It took me quite a few years to get back to a completely healthy place. When I am alone, I am not lonely. My husband is gone, but I am not lonely. My grandmother has passed away, but I am not lonely. My mother-in-law was taken much to soon, but I am not lonely. I have simply reached a portion of my individual journey where great happenings are bubbling up inside me. I have just reached a stretch of my life where C & I have emotionally united goals that we are striving toward. I have reached a point in my life where my grandmother & I are separately working toward our goal of creating a legacy. My mother-in-law & I are still, undeniably, working together on our united goal of C’s well being. I am not lonely. You are not lonely. What shared goals are you still working toward? What activities do you feel help you get in tune with yourself? Why do you think we demonize being alone?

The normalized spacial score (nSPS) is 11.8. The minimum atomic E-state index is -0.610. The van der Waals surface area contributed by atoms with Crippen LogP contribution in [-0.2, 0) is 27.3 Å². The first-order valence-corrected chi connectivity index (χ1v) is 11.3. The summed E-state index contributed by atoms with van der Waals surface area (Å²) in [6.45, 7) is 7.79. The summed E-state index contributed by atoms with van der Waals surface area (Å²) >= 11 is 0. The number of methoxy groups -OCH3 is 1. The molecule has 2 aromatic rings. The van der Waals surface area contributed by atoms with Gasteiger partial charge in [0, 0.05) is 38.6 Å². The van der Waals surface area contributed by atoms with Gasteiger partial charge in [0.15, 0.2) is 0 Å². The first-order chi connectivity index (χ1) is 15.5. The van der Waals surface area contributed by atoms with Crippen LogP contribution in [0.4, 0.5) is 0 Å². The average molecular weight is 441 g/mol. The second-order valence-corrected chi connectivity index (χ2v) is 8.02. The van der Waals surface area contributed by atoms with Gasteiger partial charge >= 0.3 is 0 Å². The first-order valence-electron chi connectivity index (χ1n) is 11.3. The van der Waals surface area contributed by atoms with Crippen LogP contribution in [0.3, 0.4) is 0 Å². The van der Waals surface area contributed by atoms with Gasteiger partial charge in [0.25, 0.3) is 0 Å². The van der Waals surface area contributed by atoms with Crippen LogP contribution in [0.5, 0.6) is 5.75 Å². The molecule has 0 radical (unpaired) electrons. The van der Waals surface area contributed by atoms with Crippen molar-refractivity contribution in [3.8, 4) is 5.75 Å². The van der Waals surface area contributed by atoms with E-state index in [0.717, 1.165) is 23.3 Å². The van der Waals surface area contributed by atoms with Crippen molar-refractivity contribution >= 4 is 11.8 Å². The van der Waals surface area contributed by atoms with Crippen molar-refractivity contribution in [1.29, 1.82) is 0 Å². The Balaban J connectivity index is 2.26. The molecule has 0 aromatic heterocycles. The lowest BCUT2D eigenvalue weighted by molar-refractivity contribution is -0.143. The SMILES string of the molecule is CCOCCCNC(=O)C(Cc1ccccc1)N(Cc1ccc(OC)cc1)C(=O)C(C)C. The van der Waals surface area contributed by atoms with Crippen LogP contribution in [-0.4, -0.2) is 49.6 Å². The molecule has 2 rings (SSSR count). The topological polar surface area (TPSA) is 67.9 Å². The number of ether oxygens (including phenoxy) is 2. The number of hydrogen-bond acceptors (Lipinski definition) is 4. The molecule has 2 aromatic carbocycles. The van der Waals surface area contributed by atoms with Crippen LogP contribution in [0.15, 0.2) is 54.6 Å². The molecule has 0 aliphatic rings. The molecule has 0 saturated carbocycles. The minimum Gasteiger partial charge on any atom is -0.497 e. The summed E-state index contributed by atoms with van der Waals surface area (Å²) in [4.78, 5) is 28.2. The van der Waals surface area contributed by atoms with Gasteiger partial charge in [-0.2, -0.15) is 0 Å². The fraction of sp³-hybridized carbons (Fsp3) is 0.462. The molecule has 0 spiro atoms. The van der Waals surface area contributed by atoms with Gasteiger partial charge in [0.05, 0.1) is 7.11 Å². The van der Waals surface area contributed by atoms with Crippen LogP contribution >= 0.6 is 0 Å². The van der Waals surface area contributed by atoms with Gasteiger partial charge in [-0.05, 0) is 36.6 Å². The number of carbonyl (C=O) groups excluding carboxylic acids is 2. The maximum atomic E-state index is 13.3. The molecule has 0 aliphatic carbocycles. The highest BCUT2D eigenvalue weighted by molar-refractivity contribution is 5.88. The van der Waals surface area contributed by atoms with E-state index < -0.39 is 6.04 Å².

Good morning sunshynes! If you have a soldier in training (SIT) then THIS is one of many posts created just for you. You could be anywhere across the loved one spectrum – a spouse, mother, father, significant other, or even a friend – and this article would still be written for you, specifically, in mind. I am here to enlighten you about just how special you are and how crucial of a role you play in your SIT’s success. Separation is indescribably difficult, but it is genuinely just a game of “divide, yet conquer.” The age old phrase – tweaked ever so slightly – and given new, more relevant meaning. In case it is too difficult for you to see this separation as a “divide and conquer” scenario – where both you and your SIT are separate players with their own objectives and game plans – let’s try a different viewpoint: “divide, yet conquer.” While “divide and conquer” implies that the separation of you two is necessary to your success, “divide, yet conquer” implies the separation is an obstacle or barrier between you and your loved one that you will undoubtedly rise above and conquer. In spite of, not because of, this separation, you and your SIT’s united goals, dreams, and relationship will continue to be realized. The separation is not a necessary component to the reaching of your goals – that would allow it to have too much power. The separation is an obstacle, in spite of which, you and your SIT will succeed. You both will have your time to “shyne” because of the time, effort, and love you have devoted to one another, not because of the “mystical” powers of separation. “Separation makes the heart grow fonder” is an age old hoax. A hardy combination of devotion, shared viewpoints and goals, unconditional love, and effort, in every situation, is what makes the heart grow fonder. Isn’t it a much better feeling to overcome together rather than to believe a separate arrival is necessary?